In September 1997, at the height of the Asian financial crisis,
Robert Rubin visited China’s Great Wall. It was a brief respite from
the tense talks in which the former U.S. Treasury secretary was
embroiled in Beijing.
As we walked along, he paused for a moment, pulled at one of the
wall’s stones and deadpanned: “Yep, pretty solid. Hopefully we can say
the same about the yuan.”
The reference was to the first of two missions back in the Chinese
capital: encouraging China not to devalue its currency. The concern was
that China would join Thailand in weakening its exchange rate. Even
though Indonesia and South Korea did it too, investors predicted
disaster if China were to do so.
July 2 marks the 10th anniversary of the start of the Asian crisis,
and China’s currency is still effectively pegged. China formally
severed the yuan’s link to the dollar in 2005, though it has amassed
more than $1 trillion of reserves to hold the exchange rate in place.
Even so, getting China to keep the yuan steady was a big coup for Rubin
at the time.
Ten years on, Rubin’s other mission in Beijing that week – nudging
China toward democracy – is not looking so good. At the time, President
Bill Clinton felt that Rubin, a Goldman Sachs Group alumnus, would have
more success than his State Department in making the case for more
openness. The pitch: Democracy leads to prosperity.
Given China’s 11 percent growth and rising global stature, it’s
doubtful that many officials in Beijing regret ignoring the U.S.
democracy-is-best message. What may be surprising, though, is how
China’s un-American views on democracy are gaining favor in Asia.
The region is certainly back. While much work remains to be done to
improve economies and spread the benefits of growth, Asia is again a
hot investment destination. Many – including the president of the
Federal Reserve Bank of New York, Tim Geithner – say the crisis has
made Asia more resilient.
“They are much less likely to face the type of crisis, the acute,
self-reinforcing panic produced by the balance sheet problems of that
era,” Geithner, who visited China’s Great Wall with Rubin 10 years ago
as a Treasury official, said of the region’s economies on June 20.
One of President George W. Bush’s most consistent philosophies is
that democracy is a necessary ingredient to economic success. It is
well known that China, Russia and Venezuela see things differently.
Less recognized is how Asia is not embracing political openness the way
officials in Washington expected in the late 1990s.
Thailand is one example. In September 2006, a popularly elected
prime minister, Thaksin Shinawatra, was removed by a coup. Before that,
Thailand’s post-crisis recovery made it an investment darling.
Since September, three years of economic gains and wealth creation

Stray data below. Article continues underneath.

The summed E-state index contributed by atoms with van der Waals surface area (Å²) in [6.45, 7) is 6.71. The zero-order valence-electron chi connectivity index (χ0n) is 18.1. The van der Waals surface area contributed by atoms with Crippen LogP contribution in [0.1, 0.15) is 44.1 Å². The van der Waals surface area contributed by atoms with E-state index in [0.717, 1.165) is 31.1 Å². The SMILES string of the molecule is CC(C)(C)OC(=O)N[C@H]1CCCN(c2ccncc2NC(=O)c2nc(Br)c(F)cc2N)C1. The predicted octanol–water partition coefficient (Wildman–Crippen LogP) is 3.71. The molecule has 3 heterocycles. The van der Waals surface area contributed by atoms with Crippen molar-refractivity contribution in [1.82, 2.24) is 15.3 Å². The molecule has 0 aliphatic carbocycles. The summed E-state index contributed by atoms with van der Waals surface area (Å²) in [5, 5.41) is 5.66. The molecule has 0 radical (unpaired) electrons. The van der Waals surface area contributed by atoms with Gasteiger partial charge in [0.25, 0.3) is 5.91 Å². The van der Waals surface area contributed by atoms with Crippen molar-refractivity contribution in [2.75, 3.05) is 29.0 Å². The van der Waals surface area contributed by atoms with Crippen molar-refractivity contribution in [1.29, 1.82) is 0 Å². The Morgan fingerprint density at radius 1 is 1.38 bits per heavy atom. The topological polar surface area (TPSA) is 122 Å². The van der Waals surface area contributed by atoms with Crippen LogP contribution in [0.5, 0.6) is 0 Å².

have been squandered. Singapore’s politics, meanwhile, have not changed
much since the late 1990s. Hong Kong residents still do not have
Asia does have its democracy success stories. India is one example,
of course. Japan, South Korea, Malaysia, Indonesia and the Philippines
are others. Taiwan gets little attention because the world doesn’t want
to lock horns with China over the issue.
Yet there are a couple of reasons to be disappointed about the state
of democracy in Asia. One is weak government institutions: They hold
democracies together more than national leaders do.
The Philippines is a case in point. While Gloria Macapagal Arroyo is
the elected president, democracy has not been the panacea that was
supposed to reduce poverty. The country was never one of the Asian
tigers, and corruption remains rampant.
Across Asia, strong ministries, independent courts, a free press,
credible central banks and outside watchdog agencies would not only
enhance democracy, but also the forces of capitalism.
In Thailand, Thaksin governed according to his own playbook and
circumvented the rule of law. Having a constitution and elections does
not ensure democracy.
The other reason democracy is not thriving in many parts of Asia is
disillusionment with the process, coupled with the example offered by
China. Instead of U.S.-style government, Asia may be moving toward
The phrase was made popular by Fareed Zakaria in a Foreign Affairs
article in 1997, the same year the Asian crisis began. It refers to a
model in which leaders are elected to some extent, but civil liberties
and press freedom are kept under tight watch in the name of stability.
Some call such leaders “elected autocrats.”
The U.S. founders pursued democracy in sync with capitalism. In the
age of globalization, though, capitalism often widens the gap between
rich and poor, and even undermines the push toward democracy. If
political freedom does not quickly translate into riches, populations
will question its utility.
Meeting with Indian business people, one often hears some variation
of “it’s so hard for us to get things done, but China’s top-down system
can do what it wants, when it wants.”
Rumblings in Asia may increasingly shift toward economic growth
first, full-blown democracy second. It does not mean that openness and
capitalism are incompatible in the long run.
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